How to use Eucalyptus oil?
I personally use Eucalyptus oil in my diffuser every day during the spring allergy season. Sometimes I diffuse it by itself and other times I add Frankincense, peppermint, lavender and / or lemon. All you need is a drop or two of each as a little goes a long way! (I love how fresh lemon makes your house smell)
If I end up getting allergy symptoms I will often apply a drop on a cotton ball and then I can sniff it throughout the day as often as I need to.
Alternatively or in conjunction with you might like to try one of these cool bracelets or necklaces that I just came across. They have lava stones on them. You just add a drop of essential oil on each stone and then sniff as needed. (although the cotton ball works, this is much prettier)
You can also use Eucalyptus in your bath or a bowl of water as a steam treatment. To clear your nasal passages when they are clogged and congested, pour a cup of boiling water into a bowl and add 1–2 drops of eucalyptus essential oil. You can then place a towel over your head and inhale deeply for about 5 minutes or longer.
Just a reminder when using essential oils you should always combine them with a carrier oil and never apply directly to your skin. If you would like more information about essential oils check out my article on My Favorite Essential Oils.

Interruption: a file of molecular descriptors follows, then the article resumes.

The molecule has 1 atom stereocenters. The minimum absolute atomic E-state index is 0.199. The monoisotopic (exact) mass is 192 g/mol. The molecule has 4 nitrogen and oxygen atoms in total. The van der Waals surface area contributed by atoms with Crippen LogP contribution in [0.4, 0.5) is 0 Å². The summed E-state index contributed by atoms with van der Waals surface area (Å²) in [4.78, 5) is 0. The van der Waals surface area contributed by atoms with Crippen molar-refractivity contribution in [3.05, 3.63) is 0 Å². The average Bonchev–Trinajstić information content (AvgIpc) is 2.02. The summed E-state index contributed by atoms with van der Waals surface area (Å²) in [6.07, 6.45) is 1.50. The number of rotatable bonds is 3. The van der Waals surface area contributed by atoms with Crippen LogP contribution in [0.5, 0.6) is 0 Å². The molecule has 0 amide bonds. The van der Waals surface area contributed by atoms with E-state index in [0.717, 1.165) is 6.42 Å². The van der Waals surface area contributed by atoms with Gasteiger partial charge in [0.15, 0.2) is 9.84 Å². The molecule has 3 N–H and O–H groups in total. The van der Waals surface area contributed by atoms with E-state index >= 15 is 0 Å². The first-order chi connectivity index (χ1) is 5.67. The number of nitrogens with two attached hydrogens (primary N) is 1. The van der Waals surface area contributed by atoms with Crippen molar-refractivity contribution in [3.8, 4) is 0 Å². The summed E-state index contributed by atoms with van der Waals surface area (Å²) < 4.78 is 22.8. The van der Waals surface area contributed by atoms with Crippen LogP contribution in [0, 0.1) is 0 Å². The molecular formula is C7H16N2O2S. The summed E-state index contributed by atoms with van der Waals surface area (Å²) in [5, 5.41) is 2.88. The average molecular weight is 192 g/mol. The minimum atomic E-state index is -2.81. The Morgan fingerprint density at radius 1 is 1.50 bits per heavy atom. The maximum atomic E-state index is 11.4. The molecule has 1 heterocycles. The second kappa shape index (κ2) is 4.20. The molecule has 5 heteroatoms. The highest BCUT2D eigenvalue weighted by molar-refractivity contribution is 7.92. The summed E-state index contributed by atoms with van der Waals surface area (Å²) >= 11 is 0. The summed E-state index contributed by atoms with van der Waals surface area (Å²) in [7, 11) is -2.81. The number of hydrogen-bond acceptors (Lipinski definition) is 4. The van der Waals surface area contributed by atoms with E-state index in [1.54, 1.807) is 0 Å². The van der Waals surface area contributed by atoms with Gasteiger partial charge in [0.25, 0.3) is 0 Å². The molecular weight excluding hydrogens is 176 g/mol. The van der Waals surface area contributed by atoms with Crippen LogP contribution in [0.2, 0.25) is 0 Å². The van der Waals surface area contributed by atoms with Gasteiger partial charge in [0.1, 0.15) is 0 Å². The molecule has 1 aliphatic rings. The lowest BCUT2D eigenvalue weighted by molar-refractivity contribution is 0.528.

My Final Thoughts….
Being proactive is imperative when it comes to preventing or overcoming Spring allergies. If you are one of the many people who suffer from Spring allergies there are lots of natural things you can try.
Eating a diet based on unprocessed foods, adding herbs, including fermented foods, along with supplementing your vitamin C and D levels is a basic ‘road map’ to helping your immune system function at its best during the Spring allergy season.
You may also want to give one or more of the options I mentioned above a try to help you relieve your Spring allergy symptoms. I personally love using essential oils and I will give the Neti pot a try on those very high pollen count day. I’m also a firm believer of acupuncture and will often go see my acupuncturist for a ‘health wellness’ tuneup.
Lastly,I want to remind you that these are my thoughts and ideas on the research that I found through my search for ways to help you with your Spring allergies. These ideas are not meant to diagnose or replace information from your health practitioner, or physician.
I consider myself a lifestyle coach. As you follow me, through visiting my site and reading my blog and my articles, I want you to be able to read up-to-date information, research, tips and complementary options that I find useful with my own health and wellness journey.
My hope is that my information will bring attention to those complementary options that are available and help you to make informed decisions about your health and wellness too.
PLEASE NOTE: I want to make it clear I am not a doctor nor am I trying to pass myself off as a health professional.
Please see your physician before trying any alternative health options.
Quote: Spring: When your nose does more running than you do ~ Woman’s World Magazine
Affirmation: I am feeling the best I ever have this Spring
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Until next time,